July 24, 2014 Library of Congress Junior Fellows Display Collection Treasures
Contact: Audrey Fischer (202) 707-0022
The Library of Congress Junior Fellows Summer Interns today presented more than 100 rare and unique items from 21 Library divisions. The display provides the opportunity for fellows to discuss the historic significance of the collection items they have researched, processed and—in some cases—unearthed during their 10-week internship. Examples include:
- A collection of Mayan “poison flasks” dating between 600-900 C.E. that contained physical evidence of tobacco in the ancient culture
- A rare 16th-century edition of “Mishneh Torah,” a code of Jewish law considered to be the magnum opus of prominent rabbi Moses Maimonides
- A rare 17th-century hand-illuminated Persian manuscript
- Examples of pulp fiction from the 1930s
- A letter from Winston Churchill’s daughter-in-law, Pamela Digby Churchill, to American diplomat W. Averell Harriman (her future spouse), describing the events of June 6, 1944 (termed D-Day), the Allied invasion of Normandy during World War II
- A check from Marilyn Monroe to actor, director and acting teacher Lee Strasberg for $90, Aug. 10, 1955
- An audition sheet showing Al Pacino’s first audition for the Actors Studio, 1961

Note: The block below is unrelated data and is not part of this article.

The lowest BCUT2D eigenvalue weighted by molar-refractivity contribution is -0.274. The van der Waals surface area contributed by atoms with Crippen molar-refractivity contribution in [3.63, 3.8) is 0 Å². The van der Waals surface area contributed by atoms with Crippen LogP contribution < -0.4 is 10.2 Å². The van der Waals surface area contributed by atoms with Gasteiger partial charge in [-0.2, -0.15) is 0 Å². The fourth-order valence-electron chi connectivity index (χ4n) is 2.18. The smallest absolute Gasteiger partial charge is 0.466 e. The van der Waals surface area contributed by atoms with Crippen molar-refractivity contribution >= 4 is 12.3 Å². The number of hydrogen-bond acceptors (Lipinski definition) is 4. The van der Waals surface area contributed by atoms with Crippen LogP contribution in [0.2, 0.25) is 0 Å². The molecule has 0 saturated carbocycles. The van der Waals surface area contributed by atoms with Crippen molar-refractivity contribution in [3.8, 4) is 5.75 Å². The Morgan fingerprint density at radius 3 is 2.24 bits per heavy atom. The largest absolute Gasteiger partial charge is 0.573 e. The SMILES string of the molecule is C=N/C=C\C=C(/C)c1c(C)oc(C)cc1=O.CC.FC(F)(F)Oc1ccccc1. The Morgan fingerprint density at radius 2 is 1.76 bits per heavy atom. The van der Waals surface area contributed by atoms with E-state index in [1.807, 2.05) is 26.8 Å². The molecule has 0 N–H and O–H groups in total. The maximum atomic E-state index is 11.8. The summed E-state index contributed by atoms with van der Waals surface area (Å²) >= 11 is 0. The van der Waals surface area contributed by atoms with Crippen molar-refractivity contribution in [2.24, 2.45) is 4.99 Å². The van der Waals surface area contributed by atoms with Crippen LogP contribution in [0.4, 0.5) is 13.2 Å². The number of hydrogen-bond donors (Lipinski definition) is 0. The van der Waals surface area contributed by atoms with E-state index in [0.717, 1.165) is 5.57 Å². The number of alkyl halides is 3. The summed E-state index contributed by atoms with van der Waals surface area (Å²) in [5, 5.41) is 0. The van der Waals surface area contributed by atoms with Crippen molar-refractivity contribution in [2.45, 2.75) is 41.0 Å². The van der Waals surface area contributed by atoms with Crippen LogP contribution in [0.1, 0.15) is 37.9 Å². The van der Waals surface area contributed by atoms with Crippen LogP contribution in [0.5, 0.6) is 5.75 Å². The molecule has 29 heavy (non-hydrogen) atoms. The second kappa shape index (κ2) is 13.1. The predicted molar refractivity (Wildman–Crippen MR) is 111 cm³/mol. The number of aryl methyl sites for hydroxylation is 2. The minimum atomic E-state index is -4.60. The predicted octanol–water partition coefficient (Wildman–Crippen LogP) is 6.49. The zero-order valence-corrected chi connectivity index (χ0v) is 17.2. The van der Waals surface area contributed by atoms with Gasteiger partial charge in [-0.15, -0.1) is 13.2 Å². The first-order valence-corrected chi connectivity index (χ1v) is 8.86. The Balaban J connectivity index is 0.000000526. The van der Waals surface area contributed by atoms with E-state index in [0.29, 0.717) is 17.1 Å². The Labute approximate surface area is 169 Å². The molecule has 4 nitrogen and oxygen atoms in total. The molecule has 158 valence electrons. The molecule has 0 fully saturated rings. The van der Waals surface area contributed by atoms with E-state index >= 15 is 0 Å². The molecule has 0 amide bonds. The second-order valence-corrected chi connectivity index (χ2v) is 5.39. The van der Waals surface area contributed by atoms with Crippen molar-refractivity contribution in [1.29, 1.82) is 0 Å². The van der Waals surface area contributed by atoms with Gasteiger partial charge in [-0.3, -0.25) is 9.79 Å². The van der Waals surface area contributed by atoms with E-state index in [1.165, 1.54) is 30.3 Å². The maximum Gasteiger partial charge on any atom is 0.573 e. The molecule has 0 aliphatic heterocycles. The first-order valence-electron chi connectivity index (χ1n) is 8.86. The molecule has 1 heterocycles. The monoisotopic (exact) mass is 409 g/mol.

- Examples of popular comic book editions featuring Batman and the Green Lantern
Working under the direction of Library curators and specialists in various divisions, 40 Junior Fellows—selected from more than 900 applicants across the country—explored the institution’s unparalleled collections and resources. They were exposed to a broad spectrum of library work: copyright, preservation, reference, access, standards, information management and digital initiatives.
The Junior Fellows Program is made possible through the generosity of the late Mrs. Jefferson Patterson and the Knowledge Navigators Trust Fund, with additional support provided by The Pew Charitable Trusts. A lead gift from H. F. (Gerry) Lenfest, chairman of the Library’s James Madison Council private-sector advisory group, established the Knowledge Navigators Trust Fund with major support provided by members of the council.
Junior Fellows Program display artifacts will be on exhibit from Monday, July 28 to Aug. 16, in three display cases on the first floor of the Great Hall in the Thomas Jefferson Building.
Founded in 1800, the Library of Congress is the nation’s oldest federal cultural institution. The Library seeks to spark imagination and creativity and to further human understanding and wisdom by providing access to knowledge through its magnificent collections, programs, publications and exhibitions. Many of the Library’s rich resources can be accessed through its website at www.loc.gov.